According to the latest ACI Europe airport review, the Baltic States are among the fastest growing passenger markets, with 38,7% and 28.4% year-to-year passenger increase at Vilnius and Tallinn airports respectively. Should the figures keep rising in the future, regional carriers will naturally increase the number of both flights and routes. However, with more flight hours per airplane accumulated, airlines will generate extra demand for MRO services and will face an increased chance of AOG situations, thus accelerating the demand for aircraft spare parts as well.

‘Should the Baltic aviation market continue growing at a similar rate, we will definitely see an increase in demand for spare parts and MRO services. In 2011 Latvia served over 5 million air passengers – that is 10% more than in the previous year. In May Estonian Air alone conducted over 2190 flights – almost twice as much as it had done in May 2011. Needless to say, this is an outstanding improvement for the carrier, but on the other hand this means extra MRO-related expenses and risks, since the more flight hours or cycles the airplane conducts, the more aircraft checks should be performed,‘ commented the CEO of Locatory.com Zilvinas Sadauskas.

Currently the combined MRO market in the Baltic States and Eastern Europe is worth approx. $500-600 million with a potential to almost double by 2020, according to ICF SH&E. An intensified usage of the fleet, followed by higher risks of AOG situations, as a respond to the increasing passenger load may become one of the MRO market growth factors.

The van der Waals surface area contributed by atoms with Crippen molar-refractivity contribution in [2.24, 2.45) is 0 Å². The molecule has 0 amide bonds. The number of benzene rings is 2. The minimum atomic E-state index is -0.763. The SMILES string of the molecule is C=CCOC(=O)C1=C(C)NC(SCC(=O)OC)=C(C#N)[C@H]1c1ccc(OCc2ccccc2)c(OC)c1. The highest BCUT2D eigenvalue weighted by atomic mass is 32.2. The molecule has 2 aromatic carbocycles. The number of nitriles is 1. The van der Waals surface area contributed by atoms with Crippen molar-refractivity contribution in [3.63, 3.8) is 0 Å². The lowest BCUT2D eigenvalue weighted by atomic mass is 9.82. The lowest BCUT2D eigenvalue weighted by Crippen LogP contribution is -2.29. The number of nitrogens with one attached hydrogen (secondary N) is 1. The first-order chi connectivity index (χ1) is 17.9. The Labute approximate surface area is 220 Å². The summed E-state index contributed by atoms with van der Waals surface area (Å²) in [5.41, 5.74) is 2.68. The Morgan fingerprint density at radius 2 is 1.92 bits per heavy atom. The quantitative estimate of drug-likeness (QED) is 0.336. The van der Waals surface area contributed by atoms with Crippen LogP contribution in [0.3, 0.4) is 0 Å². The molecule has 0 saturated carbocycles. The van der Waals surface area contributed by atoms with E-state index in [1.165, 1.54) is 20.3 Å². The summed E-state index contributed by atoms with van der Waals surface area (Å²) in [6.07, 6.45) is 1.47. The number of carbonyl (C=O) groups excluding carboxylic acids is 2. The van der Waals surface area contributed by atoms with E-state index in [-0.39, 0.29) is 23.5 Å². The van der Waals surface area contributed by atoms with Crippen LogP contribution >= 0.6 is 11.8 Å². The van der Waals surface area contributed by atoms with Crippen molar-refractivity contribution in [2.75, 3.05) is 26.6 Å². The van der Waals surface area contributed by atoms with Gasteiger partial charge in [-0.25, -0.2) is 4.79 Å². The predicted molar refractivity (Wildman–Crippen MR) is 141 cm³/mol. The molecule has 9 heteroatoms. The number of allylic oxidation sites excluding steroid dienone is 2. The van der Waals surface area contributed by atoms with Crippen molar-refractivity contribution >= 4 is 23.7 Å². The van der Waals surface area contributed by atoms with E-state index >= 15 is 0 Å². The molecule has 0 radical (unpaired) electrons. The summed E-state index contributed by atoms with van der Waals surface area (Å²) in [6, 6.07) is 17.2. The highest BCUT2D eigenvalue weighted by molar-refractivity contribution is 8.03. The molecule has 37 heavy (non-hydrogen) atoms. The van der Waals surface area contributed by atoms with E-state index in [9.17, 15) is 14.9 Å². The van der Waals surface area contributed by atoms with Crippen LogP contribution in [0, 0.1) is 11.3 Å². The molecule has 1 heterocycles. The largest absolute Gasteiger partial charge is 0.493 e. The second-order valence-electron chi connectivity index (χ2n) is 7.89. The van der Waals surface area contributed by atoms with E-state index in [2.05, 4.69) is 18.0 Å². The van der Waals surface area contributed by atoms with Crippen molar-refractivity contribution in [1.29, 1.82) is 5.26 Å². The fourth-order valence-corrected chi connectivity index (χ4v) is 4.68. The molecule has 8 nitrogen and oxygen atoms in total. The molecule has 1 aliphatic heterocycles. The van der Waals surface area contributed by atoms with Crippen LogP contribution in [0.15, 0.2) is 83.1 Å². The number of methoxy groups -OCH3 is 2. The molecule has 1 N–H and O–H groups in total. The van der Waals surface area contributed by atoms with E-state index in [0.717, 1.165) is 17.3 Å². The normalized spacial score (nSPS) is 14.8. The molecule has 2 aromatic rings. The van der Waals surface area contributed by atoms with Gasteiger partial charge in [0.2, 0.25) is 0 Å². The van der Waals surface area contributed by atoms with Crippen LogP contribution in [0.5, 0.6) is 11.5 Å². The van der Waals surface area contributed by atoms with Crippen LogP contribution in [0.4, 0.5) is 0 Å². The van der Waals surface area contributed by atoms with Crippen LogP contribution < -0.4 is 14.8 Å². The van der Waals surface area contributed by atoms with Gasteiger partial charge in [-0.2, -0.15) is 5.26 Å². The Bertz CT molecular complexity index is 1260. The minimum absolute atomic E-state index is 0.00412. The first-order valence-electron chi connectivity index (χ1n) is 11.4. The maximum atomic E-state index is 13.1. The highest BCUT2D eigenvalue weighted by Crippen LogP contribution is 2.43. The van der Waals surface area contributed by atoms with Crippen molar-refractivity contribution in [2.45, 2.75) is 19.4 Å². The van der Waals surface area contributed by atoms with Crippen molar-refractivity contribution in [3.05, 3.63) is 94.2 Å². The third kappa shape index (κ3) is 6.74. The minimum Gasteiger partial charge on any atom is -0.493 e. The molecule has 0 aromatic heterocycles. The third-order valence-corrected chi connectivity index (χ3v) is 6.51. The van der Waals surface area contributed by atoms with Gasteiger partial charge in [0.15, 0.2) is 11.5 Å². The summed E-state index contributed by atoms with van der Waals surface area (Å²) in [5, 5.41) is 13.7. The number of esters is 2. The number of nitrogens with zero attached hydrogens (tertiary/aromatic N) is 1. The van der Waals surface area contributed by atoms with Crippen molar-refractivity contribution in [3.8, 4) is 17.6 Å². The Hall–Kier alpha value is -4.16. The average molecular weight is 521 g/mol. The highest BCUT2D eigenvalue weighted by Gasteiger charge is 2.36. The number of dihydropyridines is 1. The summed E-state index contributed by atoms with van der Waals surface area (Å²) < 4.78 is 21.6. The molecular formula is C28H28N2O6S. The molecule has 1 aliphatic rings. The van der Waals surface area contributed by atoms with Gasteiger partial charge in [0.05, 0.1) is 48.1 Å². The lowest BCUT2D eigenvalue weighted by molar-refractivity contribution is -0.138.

‘According to the annual GDP growth of EU countries in 2011, the Baltic States have the fastest growing economies in Europe. It is no surprise that this has positively affected the local travel and air transport industry, especially considering Latvia where aviation accounts for 2% of national GDP, according to IATA. However, the sub-region is quite small, considering the number of local and international carriers operating in it. In such ultra-competitive market airlines are simply unable to afford to handle downtimes such as AOG on their own, especially carriers with no hubs in region. That is why the Baltic States would definitely welcome a successful development of the local spare parts supply market. Still, in order to benefit from the market development, airlines need to adopt and make the most out of more cost and time-effective part supply tools. Considering, for example, that Estonia has one of the highest Internet penetration rates in the world, it is obvious that parts’ e-procurement and other Internet-based supply solutions would be the departing point for the airlines to ensure their optimal performance in the sub-region,’ commented Zilvinas Sadauskas.

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